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The Geological Anthropocene born in Burlington House

jkgWhere are we with the ‘Anthropocene’?  Jan Zalasiewicz*, Colin Waters, Mark Williams, Colin Summerhayes and Phil Gibbard explain….

Paul Crutzen, atmospheric chemist and Nobel Laureate, had a moment of irritation and inspiration at a scientific meeting in 2000 in Mexico.  Even he probably had little idea how far his idea would travel.

A major player in Earth System science, deeply involved in the International Geosphere-Biosphere Program (IGBP), he had been listening with increasing discomfort to successive accounts describing the alarming rate and scale of global change in ‘the Holocene’. No longer able to contain his feelings, he burst out: “Stop it! We’re no longer in the Holocene but … (he paused) … the Anthropocene!”.

Crutzen’s neologism clearly crystallised an idea that had been developing (unconsciously, perhaps) among other researchers. When Crutzen returned home to Mainz, he found that the same word had been coined independently and used locally by US lake ecologist and diatom specialist Eugene Stoermer. Crutzen invited Stoermer to join him in proposing the term, in IGBP Newsletter, in an article invited, and edited, by Will Steffen (then IGBP Executive Director and key player in the subsequent development of the term among Earth System scientists). Two years later, Crutzen broadcast the term more widely in Nature (see Further Reading).


jkhgThe arguments used in both papers included massive change to some of the Earth’s key geochemical cycles (especially of C, N and P), alteration of atmosphere and ocean chemistry, profound biosphere change including conversion of many natural habitats to farmland and a massive global increase in livestock, accompanied by accelerating extinctions, invasions, industrial-scale harvesting of sea-fish, damming of major rivers, etc.

Picture: Beach deposits at Kampot, Cambodia, with fish (A) and crab debris (B) discarded from a nearby market, along with diverse plastic waste (including bags C, bottles D, lids E, straws F, spoons G), cigarettes (H), pottery (I).... and dead rodent (J). Such diverse potential future fossil/technofossil assemblages are typical Anthropocene indicators, and this deposit almost certainly includes future microfossils too, such as plastic microfibres and fly ash particles. Photo: Colin Waters

All this meant the Earth System had been taken out of its ‘normal’ interglacial state, that the Holocene had ended - perhaps at around the time the Industrial Revolution started - and that a new epoch, the Anthropocene, had begun. The term quickly spread and began to be used in books and papers.

Cut, now, to Burlington House, 17 May 2006, and a meeting of the Geological Society of London’s Stratigraphy Commission. One of us (JZ), as its (then) Chair, introduced a draft manuscript on the Anthropocene for consideration as a Commission publication. The term was just beginning to get enough visibility for stratigraphers to take notice, and its use in literature emerging from the IGBP was generally matter-of-fact - as if it were already an accepted term.  However, it was still emphatically informal, having gone through none of the lengthy process of proposal, assessment and ratification by various bodies of the International Stratigraphic Commission, that formal chronostratigraphic terms (like Jurassic, Pleistocene, Toarcian etc.) needed to undergo. The Stratigraphy Commission is not an international body, so cannot ‘adjudicate’ – though it can pass comment.  Perhaps somewhat to its own surprise, it agreed (by large majority) that the Anthropocene seemed ‘geologically reasonable’ and might be considered for formalization.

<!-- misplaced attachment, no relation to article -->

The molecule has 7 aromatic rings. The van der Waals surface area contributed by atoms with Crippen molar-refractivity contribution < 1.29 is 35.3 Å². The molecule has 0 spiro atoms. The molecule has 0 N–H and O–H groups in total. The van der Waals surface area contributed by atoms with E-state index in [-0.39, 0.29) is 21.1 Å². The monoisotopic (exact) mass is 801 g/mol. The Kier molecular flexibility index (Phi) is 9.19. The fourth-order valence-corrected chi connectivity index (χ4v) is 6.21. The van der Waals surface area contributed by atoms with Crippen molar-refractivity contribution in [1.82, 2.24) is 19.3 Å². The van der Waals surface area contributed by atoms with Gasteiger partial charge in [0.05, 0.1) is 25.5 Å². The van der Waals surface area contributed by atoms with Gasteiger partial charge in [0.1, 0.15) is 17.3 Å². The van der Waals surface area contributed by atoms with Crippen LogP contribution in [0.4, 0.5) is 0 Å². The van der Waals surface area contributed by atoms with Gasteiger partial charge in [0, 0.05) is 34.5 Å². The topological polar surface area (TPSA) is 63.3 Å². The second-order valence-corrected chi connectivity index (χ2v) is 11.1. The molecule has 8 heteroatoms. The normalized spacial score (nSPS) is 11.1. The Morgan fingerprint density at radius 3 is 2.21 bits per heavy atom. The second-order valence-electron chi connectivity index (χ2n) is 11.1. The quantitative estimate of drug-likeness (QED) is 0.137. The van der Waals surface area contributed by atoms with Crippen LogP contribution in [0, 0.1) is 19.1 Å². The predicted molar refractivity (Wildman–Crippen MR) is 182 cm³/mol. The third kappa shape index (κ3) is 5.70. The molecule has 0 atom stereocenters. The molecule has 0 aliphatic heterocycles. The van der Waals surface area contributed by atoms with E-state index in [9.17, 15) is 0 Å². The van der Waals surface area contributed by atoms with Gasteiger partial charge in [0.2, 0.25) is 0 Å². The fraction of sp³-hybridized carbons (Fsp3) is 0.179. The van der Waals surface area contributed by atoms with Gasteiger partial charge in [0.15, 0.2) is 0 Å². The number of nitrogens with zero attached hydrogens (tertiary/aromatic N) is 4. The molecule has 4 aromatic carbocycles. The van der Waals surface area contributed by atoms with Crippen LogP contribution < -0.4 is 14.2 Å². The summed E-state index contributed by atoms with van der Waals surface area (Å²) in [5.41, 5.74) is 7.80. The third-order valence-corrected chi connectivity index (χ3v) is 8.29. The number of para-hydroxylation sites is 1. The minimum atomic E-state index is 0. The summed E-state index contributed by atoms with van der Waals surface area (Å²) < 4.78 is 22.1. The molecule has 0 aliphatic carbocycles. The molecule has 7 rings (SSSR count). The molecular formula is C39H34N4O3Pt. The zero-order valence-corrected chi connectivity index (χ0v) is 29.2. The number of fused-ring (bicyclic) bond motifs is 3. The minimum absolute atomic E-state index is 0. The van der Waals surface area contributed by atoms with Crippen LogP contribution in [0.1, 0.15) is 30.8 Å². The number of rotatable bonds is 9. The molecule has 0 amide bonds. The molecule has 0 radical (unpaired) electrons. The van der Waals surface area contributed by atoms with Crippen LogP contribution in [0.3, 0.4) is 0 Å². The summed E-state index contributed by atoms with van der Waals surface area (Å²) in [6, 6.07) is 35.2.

Planetary permanence

This Commission’s cautiously-worded paper on the Anthropocene (authored by all but one of the 22 Commission members) was published in 2008 by the Geological Society of America. It attracted attention, because it made clear that the kind of global environmental changes listed by Crutzen and Stoermer could be permanently imprinted in the rock record and could become geology.

This potential planetary permanence of the consequences of human activities was seen as novel, coming even as a shock to many outside geology (and even to many geologists, who thought ‘man’ too puny to have lasting effects on the planet). As one result, the term began to be adopted and used in disciplines well beyond either geology or Earth Systems science (today garnering some two million Google hits, many in social sciences, humanities and arts).

As another result, there came an invitation from one of us (PG, then Chair of the Quaternary Stratigraphy Subcommission of the International Commission on Stratigraphy (ICS)), to set up a body (the Working Group on the ‘Anthropocene’, to which all five authors belong) to formally examine the evidence as to whether the Anthropocene might become part of the Geological Time Scale, and to make recommendations.

Since 2009 the group has been gathering evidence on what the Anthropocene might be, and whether it really could become a part of formal chronostratigraphy. The membership, currently 33, has an unusual composition in that classical stratigraphers make up only about half the group, the rest being Earth System scientists, ecologists, archaeologists, a soil scientist, oceanographers, historians – even an international lawyer.  This is because the Anthropocene sits at the interface of geological and historical time, where modern Earth processes need ‘translating’ into appropriate forms of stratigraphy:  landscape change into lithostratigraphy, chemical pollution into chemostratigraphy, biological change into biostratigraphy, and so on.  


Despite this novel make-up, the consideration of ‘human’ phenomena and the very short time-spans, the Anthropocene still needs to be considered in terms of classical stratigraphy. So as well as being a potential epoch, a unit of time and process, it had to work as a physical unit of strata, a potential ‘Anthropocene Series’, just as the history of the Jurassic Period is inferred from the solid evidence of Jurassic System rocks.

So, are there sufficient strata to justify the Anthropocene?  A case can be made for this.  One feature of the Anthropocene is modern society’s enormous expenditure of energy. It is estimated that humans have expended more energy (largely through fossil-fuel burning) since WWII than in the whole of the preceding Holocene. Part of this has gone towards powering the bulldozers and JCB diggers that have reshaped the landscape, at rates far more rapid than normal ‘background’ erosion and sedimentation.